Track #3 on My Generation – The Very Best Of The Who. A stereo and an instrumental version is available on My Generation: Deluxe Edition.

From the Live at Leeds liner notes by Chris Charlesworth with additions by Brian Cady:

If ‘My Generation’ was the only record The Who ever recorded, they would still deserve an honourable mention in any history of rock. Their third single, the Mod anthem of 1965, is still the best known song in their entire catalogue. Pete Townshend has since regretted penning the memorable lines "Hope I die before I get old" but ‘My Generation’ remains the hardest hitting single released by any U.K. pop group in 1965. The Beatles and The Stones, remember, were still writing love songs when ‘My Generation’ was first released.

‘My Generation’ went through many transformations over the course of The Who’s career. Often it became a slow blues that gradually speeded up but here, on what must be one of the longest versions of the song that The Who ever performed, it starts traditionally before meandering off after the bass solo into sections from Tommy, including a whipped-up verse of ‘See Me Feel Me,’ some unsecured blues and R&B hollering, and some excellent soloing by Pete who appears to play against his own echo bouncing off the back of the hall. There are many false endings where Pete silences the band, only to restart and accelerate again.

This version of ‘My Generation’ is as good an example as any of the way in which The Who could play off each other when they were in the mood. By now, they’d been playing on stage together for six years, and there’s no substitute for the intuition that such training generates. Listen for Keith’s repeated sixth-sense count-ins, all pre-empted by a Pete line that’s familiar only to him and John and – as ever – listen to John working overtime as he zooms up and down the longest bass fretboard in rock. The original recording was produced by Shel Talmy at Pye Studios, London on October 13, 1965, and released as a single three weeks later. It reached #2 in the U.K. charts, the highest position any Who single would ever achieve. [except for "I’m A Boy" which also reached #2 in the same chart] Due to lack of promotion in the U.S. it just scraped in at #74.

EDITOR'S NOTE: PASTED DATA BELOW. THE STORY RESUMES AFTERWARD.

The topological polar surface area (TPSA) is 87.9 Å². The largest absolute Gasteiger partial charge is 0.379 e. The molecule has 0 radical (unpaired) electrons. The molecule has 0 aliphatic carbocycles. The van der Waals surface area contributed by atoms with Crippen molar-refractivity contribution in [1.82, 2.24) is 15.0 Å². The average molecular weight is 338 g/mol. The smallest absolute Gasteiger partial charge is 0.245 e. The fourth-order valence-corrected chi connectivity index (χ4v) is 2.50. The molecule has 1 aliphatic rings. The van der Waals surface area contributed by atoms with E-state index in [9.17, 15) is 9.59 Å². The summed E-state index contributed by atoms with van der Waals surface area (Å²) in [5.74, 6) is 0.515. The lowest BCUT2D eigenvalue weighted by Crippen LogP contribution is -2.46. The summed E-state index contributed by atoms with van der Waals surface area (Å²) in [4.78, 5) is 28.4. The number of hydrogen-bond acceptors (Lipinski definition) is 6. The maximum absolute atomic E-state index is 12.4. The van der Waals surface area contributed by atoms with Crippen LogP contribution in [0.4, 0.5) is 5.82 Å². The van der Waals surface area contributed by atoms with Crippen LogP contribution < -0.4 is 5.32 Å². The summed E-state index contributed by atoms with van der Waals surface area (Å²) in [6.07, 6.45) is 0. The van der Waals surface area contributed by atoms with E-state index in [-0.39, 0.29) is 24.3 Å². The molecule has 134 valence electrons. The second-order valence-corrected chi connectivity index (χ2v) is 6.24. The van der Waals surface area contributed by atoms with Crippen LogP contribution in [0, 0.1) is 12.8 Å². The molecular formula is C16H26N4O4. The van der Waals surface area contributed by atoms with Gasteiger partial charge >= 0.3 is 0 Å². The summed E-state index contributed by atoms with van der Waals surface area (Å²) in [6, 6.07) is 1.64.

Here’s Pete’s explanation for this track from his introduction at Leeds: "We do a number now which is kind of a little bit of everything. Mainly, it’s mostly The Who. It’s mostly The Who of about three years ago and mixed in are little bits of The Who today. This is something which is more or less our hymn. The reason we reprise ‘Tommy’ in it, in other words we repeat a bit of it, is to mix all the bits of our history together in a one great, huge deafening din."

On the Canadian version of Live at Leeds this track is broken down into the following songs: 1a. My Generation (Townshend), b. See Me, Feel Me (We’re Not Gonna Take It) (Townshend), c. Higher (Townshend, Entwistle, Daltrey, Moon), d. Overbridge (Townshend, Entwistle, Daltrey, Moon), e. Coming Out To Get You (Townshend, Entwistle, Daltrey, Moon), f. Underture (Townshend), g. Driving Four (Townshend, Entwistle, Daltrey, Moon).

On the original LP this was the first track on side 2 and was 14’27. On the 1995 CD it is track 13, on the 2001 CD disc one – track 12, and is 14’45 on both CD’s. The uncut original is 15’03.

Other live versions of "My Generation" can be found on the Who’s Better, Who’s Best video (1967), the Monterey Pop boxset and movie (1967), The Kids Are Alright movie (1967), Live At The Isle Of Wight 1970, Who’s Next Deluxe Edition (1971), the Thirty Years Of Maximum R&B video (1972), Who’s Last (1982), The Blues To The Bush (1999) and The Who & Special Guests Live at the Royal Albert Hall video (2000).